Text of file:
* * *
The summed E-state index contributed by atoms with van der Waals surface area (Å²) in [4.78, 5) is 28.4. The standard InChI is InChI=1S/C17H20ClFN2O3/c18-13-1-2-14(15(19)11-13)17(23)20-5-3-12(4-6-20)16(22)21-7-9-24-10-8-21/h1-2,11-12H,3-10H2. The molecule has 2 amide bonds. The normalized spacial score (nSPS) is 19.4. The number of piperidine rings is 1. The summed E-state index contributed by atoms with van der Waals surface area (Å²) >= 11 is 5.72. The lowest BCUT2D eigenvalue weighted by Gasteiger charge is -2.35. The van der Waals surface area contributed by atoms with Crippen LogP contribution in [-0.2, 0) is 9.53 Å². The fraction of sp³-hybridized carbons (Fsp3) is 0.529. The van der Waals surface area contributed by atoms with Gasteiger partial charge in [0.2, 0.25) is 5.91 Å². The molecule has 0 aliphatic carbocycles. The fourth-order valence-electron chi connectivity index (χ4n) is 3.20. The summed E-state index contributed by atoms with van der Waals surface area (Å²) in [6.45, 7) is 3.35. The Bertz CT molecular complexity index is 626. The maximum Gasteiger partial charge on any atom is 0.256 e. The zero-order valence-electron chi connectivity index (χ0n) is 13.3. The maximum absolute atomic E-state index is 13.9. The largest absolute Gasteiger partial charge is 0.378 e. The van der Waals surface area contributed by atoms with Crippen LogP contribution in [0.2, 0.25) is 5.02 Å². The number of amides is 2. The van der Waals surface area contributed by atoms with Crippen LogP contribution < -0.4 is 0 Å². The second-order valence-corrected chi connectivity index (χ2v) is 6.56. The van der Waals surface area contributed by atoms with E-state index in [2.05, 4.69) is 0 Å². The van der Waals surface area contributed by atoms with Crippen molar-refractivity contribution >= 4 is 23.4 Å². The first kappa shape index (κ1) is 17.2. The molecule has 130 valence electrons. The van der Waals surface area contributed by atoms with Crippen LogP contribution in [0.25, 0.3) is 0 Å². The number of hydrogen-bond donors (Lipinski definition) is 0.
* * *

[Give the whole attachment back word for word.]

The summed E-state index contributed by atoms with van der Waals surface area (Å²) in [4.78, 5) is 28.4. The standard InChI is InChI=1S/C17H20ClFN2O3/c18-13-1-2-14(15(19)11-13)17(23)20-5-3-12(4-6-20)16(22)21-7-9-24-10-8-21/h1-2,11-12H,3-10H2. The molecule has 2 amide bonds. The normalized spacial score (nSPS) is 19.4. The number of piperidine rings is 1. The summed E-state index contributed by atoms with van der Waals surface area (Å²) >= 11 is 5.72. The lowest BCUT2D eigenvalue weighted by Gasteiger charge is -2.35. The van der Waals surface area contributed by atoms with Crippen LogP contribution in [-0.2, 0) is 9.53 Å². The fraction of sp³-hybridized carbons (Fsp3) is 0.529. The van der Waals surface area contributed by atoms with Gasteiger partial charge in [0.2, 0.25) is 5.91 Å². The molecule has 0 aliphatic carbocycles. The fourth-order valence-electron chi connectivity index (χ4n) is 3.20. The summed E-state index contributed by atoms with van der Waals surface area (Å²) in [6.45, 7) is 3.35. The Bertz CT molecular complexity index is 626. The maximum Gasteiger partial charge on any atom is 0.256 e. The zero-order valence-electron chi connectivity index (χ0n) is 13.3. The maximum absolute atomic E-state index is 13.9. The largest absolute Gasteiger partial charge is 0.378 e. The van der Waals surface area contributed by atoms with Crippen LogP contribution in [0.2, 0.25) is 5.02 Å². The number of amides is 2. The van der Waals surface area contributed by atoms with Crippen LogP contribution < -0.4 is 0 Å². The second-order valence-corrected chi connectivity index (χ2v) is 6.56. The van der Waals surface area contributed by atoms with E-state index in [2.05, 4.69) is 0 Å². The van der Waals surface area contributed by atoms with Crippen molar-refractivity contribution >= 4 is 23.4 Å². The first kappa shape index (κ1) is 17.2. The molecule has 130 valence electrons. The van der Waals surface area contributed by atoms with Crippen LogP contribution in [0.25, 0.3) is 0 Å². The number of hydrogen-bond donors (Lipinski definition) is 0.